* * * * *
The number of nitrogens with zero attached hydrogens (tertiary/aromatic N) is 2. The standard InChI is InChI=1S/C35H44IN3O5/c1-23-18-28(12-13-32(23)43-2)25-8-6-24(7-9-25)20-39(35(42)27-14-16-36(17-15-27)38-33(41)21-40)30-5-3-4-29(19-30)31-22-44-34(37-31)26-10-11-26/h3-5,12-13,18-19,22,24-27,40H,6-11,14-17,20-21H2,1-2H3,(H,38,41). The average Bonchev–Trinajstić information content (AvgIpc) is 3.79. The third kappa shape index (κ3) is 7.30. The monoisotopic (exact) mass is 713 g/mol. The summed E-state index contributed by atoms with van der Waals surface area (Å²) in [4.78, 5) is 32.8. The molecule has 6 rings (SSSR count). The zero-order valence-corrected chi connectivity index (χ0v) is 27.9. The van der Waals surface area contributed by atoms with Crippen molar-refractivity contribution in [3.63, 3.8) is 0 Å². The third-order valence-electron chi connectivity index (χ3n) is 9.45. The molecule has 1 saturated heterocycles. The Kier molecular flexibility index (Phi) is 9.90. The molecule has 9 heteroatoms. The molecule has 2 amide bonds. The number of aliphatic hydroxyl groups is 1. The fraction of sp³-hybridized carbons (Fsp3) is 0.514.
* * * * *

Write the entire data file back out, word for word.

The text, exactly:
The number of nitrogens with zero attached hydrogens (tertiary/aromatic N) is 2. The standard InChI is InChI=1S/C35H44IN3O5/c1-23-18-28(12-13-32(23)43-2)25-8-6-24(7-9-25)20-39(35(42)27-14-16-36(17-15-27)38-33(41)21-40)30-5-3-4-29(19-30)31-22-44-34(37-31)26-10-11-26/h3-5,12-13,18-19,22,24-27,40H,6-11,14-17,20-21H2,1-2H3,(H,38,41). The average Bonchev–Trinajstić information content (AvgIpc) is 3.79. The third kappa shape index (κ3) is 7.30. The monoisotopic (exact) mass is 713 g/mol. The summed E-state index contributed by atoms with van der Waals surface area (Å²) in [4.78, 5) is 32.8. The molecule has 6 rings (SSSR count). The zero-order valence-corrected chi connectivity index (χ0v) is 27.9. The van der Waals surface area contributed by atoms with Crippen molar-refractivity contribution in [3.63, 3.8) is 0 Å². The third-order valence-electron chi connectivity index (χ3n) is 9.45. The molecule has 1 saturated heterocycles. The Kier molecular flexibility index (Phi) is 9.90. The molecule has 9 heteroatoms. The molecule has 2 amide bonds. The number of aliphatic hydroxyl groups is 1. The fraction of sp³-hybridized carbons (Fsp3) is 0.514.